If you are going to drive in Illinois with a firearm in your possession there are a few things that you need to know before you do it. Unless specifically exempted by statute, any Illinois resident who acquires or possesses firearms or firearm ammunition within the state must also have in their possession a currently valid Firearm Owner’s Identification (FOID) card issued in your name.
Questions On Transporting Firearms in Illinois
How can I legally transport a firearm on me or in my vehicle?
Three statutory codes regulate the possession, transfer, and transportation of firearms in Illinois – The Criminal Code, the Wildlife Code, and the Firearm Owner’s Identification Act.
Under unlawful use of weapons (UUW) in the Criminal Code, persons who have been issued a valid FOID card may transport a firearm anywhere in their vehicle or on their person as long as the firearm is unloaded and enclosed in a case, firearm carrying box, shipping box, or other container. Firearms that are not immediately accessible or are broken down in a non-functioning state may also be carried or transported under the Criminal Code.
The Wildlife Code, however, is a bit more restrictive. It requires that all firearms transported in or on any vehicle or conveyance be unloaded and in a case. Because of this, it is recommended that, in order to be in compliance with all statutes, all firearms being transported must be:
Unloaded, and enclosed in a case, and by persons who have a valid Firearm Owners Identification card or FOID card. Unless specifically exempted from UUW, a person commits a Class 4 Felony if he or she carries or possesses a firearm contrary to the aggravated UUW law of the Criminal Code (i.e., unlawfully carries on their person or illegally transports a firearm in a vehicle) AND one or more of the following aggravating factors apply:
The firearm possessed was uncased, loaded, and immediately accessible at the time of the offense. The firearm possessed was uncased, unloaded, and the ammunition for the weapon was immediately accessible at the time of the offense. You do not have a valid FOID card. You were previously adjudicated of a felony as a juvenile. You engaged in a misdemeanor violation of the Cannabis Control Act or the Controlled Substances Act. You are a member of a street gang. You have or had an Order of Protection against you in the last two years. You engaged in the commission or attempted commission of a misdemeanor involving the use of violence against another person or the property of another and or you are under 21 years of age and are in possession of a handgun, unless the person who is engaged in lawful recreational activities such as practice shooting on targets upon established public or private target ranges, or hunting, trapping, or fishing in accordance with the Wildlife Code or the Fish and Aquatic Life Code.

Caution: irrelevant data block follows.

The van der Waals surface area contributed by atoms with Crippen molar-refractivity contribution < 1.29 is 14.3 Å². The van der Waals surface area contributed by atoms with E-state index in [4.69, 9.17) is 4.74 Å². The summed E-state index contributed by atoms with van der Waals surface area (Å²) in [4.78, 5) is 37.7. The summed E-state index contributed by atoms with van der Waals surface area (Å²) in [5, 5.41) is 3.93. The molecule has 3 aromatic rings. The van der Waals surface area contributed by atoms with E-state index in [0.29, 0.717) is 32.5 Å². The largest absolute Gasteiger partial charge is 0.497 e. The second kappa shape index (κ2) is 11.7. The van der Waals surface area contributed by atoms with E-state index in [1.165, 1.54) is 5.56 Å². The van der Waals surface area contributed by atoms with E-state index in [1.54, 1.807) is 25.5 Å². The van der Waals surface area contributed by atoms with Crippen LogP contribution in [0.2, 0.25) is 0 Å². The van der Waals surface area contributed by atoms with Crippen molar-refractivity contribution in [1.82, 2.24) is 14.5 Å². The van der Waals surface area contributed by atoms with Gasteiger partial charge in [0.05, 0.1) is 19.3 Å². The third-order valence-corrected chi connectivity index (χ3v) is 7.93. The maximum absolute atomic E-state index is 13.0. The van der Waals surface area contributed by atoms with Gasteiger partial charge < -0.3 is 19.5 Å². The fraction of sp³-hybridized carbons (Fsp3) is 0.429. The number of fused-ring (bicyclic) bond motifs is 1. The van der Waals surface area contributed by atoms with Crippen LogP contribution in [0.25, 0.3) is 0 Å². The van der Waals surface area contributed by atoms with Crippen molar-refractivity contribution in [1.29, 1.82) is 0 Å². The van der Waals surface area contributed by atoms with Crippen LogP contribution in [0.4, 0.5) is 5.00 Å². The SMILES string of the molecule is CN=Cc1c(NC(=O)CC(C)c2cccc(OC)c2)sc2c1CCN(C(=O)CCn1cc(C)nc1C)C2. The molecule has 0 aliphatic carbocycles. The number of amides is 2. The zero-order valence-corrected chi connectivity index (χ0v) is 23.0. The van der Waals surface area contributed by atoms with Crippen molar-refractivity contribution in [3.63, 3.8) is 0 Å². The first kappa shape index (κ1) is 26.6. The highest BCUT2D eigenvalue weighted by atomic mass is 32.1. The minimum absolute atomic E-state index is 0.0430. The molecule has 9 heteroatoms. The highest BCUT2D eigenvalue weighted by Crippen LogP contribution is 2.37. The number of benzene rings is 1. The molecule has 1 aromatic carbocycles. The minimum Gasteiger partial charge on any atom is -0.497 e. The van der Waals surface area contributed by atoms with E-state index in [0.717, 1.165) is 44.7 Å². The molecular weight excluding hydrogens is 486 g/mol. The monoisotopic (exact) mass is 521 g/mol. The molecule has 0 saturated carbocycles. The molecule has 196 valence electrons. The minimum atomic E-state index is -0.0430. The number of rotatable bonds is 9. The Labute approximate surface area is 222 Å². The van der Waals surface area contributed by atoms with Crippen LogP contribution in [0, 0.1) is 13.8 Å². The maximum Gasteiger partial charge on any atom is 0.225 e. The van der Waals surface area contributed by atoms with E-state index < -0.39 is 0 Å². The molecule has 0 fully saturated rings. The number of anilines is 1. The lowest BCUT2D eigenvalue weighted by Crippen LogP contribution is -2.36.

What constitutes a legal case?
The Criminal Code refers to a case as a firearm carrying box, shipping box, or other container. However, the Wildlife Code is more specific, defining case as “a container specifically designed for the purpose of housing a
gun or bow and arrow device which completely encloses such gun or bow and arrow device by being zipped, snapped, buckled, tied, or otherwise fastened, with no portion of the gun or bow and arrow device exposed.”
How do the differences in these two laws affect me for the purposes of the Unlawful Use of Weapons law?
It is recommended that persons transport their firearms only unloaded and in a case in order to be fully compliant with all statutes. A firearm transported in a container other than a case, while engaged in activities covered by the Wildlife Code, could subject an individual to a charge of Class B Misdemeanor under the Wildlife Code, but would not be considered Unlawful Use of Weapons if the container were a “firearm carrying box, shipping box, or other container” as provided in the Criminal Code
If I fail to zip up the case entirely, will I be guilty of a felony?